Assessing the potential for a new suburban rail: do user characteristics matter?
Free (open access)
Volume 1 (2017), Issue 4
640 - 653
S. Basbas, A. Nikolaidou, P. Papaioannou, I. Politis
This article examines the role user-specific characteristics can play on assessing a new public transit service. The case under consideration is the new Western Suburban Rail service in Thessaloniki, Greece, which will cover a suburban area. Binary logit models were developed in order to investigate the potential demand for this project. A revealed and stated preference questionnaire survey was conducted. The sample of the survey was stratified according to the three current travel options, namely car, regular-fare bus and low-fare bus. The revealed preference survey included questions about trip and socio-economic characteristics of each user. The stated preference part examined the potential for the new mode in comparison to the current travel modes through changes in travel cost, travel time and number of transfers. Six binary logit choice models were developed in total, two for each user group. For each group, a simplified model was initially calibrated only with the mode-specific variables; at a next step user-specific variables were added and a second extended model was created. The results show significant relationship of mode- and user-specific variables to the final choice for all the three user groups. Likelihood ratio tests were used to examine whether user-specific attributes improve the overall fit of the models or not, compared to traditional choice models of travel time, travel cost and number of transfers. The outcomes show that the inclusion of user-specific variables improved the overall fit and the explanatory power of the models.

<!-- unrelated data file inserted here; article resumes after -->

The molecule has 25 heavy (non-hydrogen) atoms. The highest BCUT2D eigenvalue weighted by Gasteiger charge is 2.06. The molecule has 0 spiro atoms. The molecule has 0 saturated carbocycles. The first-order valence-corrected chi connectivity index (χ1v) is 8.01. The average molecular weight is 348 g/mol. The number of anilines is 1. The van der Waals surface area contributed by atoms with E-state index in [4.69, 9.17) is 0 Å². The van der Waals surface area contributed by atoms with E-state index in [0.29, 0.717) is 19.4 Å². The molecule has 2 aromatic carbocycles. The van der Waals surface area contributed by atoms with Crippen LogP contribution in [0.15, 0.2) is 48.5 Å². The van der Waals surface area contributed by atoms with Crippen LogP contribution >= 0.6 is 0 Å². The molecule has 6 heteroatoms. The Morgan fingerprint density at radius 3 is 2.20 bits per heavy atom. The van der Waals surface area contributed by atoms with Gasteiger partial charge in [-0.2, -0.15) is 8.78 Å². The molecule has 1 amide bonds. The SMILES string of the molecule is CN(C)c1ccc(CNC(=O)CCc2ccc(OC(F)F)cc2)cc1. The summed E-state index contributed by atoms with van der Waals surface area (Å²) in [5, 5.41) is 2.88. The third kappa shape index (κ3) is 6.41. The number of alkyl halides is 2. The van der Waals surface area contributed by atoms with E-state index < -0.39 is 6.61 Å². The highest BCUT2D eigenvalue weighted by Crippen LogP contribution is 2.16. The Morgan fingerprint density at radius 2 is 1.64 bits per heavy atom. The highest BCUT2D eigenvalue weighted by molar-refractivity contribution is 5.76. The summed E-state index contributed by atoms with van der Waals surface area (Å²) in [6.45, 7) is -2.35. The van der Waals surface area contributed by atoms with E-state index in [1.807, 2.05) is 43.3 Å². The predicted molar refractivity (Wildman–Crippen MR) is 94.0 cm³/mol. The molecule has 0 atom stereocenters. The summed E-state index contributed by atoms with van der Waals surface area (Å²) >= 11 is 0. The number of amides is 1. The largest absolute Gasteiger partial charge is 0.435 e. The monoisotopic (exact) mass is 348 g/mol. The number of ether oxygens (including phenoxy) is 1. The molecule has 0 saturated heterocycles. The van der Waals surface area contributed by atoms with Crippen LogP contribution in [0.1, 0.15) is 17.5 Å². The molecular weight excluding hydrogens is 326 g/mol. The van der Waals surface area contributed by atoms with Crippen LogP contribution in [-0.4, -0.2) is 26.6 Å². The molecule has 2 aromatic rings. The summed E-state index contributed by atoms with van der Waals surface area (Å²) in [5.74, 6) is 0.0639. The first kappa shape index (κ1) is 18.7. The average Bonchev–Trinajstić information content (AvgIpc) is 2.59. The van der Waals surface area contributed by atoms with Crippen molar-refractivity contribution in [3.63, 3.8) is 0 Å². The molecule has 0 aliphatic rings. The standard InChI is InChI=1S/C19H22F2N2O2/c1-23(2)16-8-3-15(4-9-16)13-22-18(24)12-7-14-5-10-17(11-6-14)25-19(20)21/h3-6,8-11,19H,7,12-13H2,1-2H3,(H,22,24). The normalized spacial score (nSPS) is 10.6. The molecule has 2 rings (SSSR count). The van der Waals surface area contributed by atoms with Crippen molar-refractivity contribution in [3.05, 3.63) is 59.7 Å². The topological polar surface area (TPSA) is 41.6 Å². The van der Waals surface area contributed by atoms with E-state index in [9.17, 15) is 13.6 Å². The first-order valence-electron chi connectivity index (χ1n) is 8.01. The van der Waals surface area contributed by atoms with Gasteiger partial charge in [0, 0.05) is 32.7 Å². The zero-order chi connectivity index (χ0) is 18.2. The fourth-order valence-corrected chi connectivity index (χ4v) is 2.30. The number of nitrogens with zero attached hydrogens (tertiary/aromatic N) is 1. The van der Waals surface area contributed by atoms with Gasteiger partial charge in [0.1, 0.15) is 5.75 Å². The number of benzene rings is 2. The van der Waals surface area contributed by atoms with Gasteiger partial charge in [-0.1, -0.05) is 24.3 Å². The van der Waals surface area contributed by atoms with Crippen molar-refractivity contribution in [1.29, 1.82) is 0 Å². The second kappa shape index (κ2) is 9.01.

choice models, discrete choice models, revealed and stated preference, suburban rail, time and cost elasticities.